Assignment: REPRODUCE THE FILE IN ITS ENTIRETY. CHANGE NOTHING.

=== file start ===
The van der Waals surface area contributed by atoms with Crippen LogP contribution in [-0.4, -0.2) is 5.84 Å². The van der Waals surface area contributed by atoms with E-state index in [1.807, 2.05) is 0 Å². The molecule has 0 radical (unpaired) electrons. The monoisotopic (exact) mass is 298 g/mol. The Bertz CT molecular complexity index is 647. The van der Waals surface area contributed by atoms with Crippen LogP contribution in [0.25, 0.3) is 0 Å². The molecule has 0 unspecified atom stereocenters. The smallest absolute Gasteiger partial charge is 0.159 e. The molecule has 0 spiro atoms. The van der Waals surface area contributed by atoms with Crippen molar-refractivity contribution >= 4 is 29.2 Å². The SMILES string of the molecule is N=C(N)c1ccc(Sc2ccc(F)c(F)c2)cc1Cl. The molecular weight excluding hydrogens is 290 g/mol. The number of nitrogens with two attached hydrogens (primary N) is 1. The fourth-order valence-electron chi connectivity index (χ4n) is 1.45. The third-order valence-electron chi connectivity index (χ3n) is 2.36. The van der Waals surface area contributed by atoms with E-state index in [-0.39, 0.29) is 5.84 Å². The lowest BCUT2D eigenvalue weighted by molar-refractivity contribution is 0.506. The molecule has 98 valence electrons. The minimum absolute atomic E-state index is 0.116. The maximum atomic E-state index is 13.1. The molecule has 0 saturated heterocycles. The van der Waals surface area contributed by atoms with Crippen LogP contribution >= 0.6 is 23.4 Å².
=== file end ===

The van der Waals surface area contributed by atoms with Crippen LogP contribution in [-0.4, -0.2) is 5.84 Å². The van der Waals surface area contributed by atoms with E-state index in [1.807, 2.05) is 0 Å². The molecule has 0 radical (unpaired) electrons. The monoisotopic (exact) mass is 298 g/mol. The Bertz CT molecular complexity index is 647. The van der Waals surface area contributed by atoms with Crippen LogP contribution in [0.25, 0.3) is 0 Å². The molecule has 0 unspecified atom stereocenters. The smallest absolute Gasteiger partial charge is 0.159 e. The molecule has 0 spiro atoms. The van der Waals surface area contributed by atoms with Crippen molar-refractivity contribution >= 4 is 29.2 Å². The SMILES string of the molecule is N=C(N)c1ccc(Sc2ccc(F)c(F)c2)cc1Cl. The molecular weight excluding hydrogens is 290 g/mol. The number of nitrogens with two attached hydrogens (primary N) is 1. The fourth-order valence-electron chi connectivity index (χ4n) is 1.45. The third-order valence-electron chi connectivity index (χ3n) is 2.36. The van der Waals surface area contributed by atoms with E-state index in [-0.39, 0.29) is 5.84 Å². The lowest BCUT2D eigenvalue weighted by molar-refractivity contribution is 0.506. The molecule has 98 valence electrons. The minimum absolute atomic E-state index is 0.116. The maximum atomic E-state index is 13.1. The molecule has 0 saturated heterocycles. The van der Waals surface area contributed by atoms with Crippen LogP contribution >= 0.6 is 23.4 Å².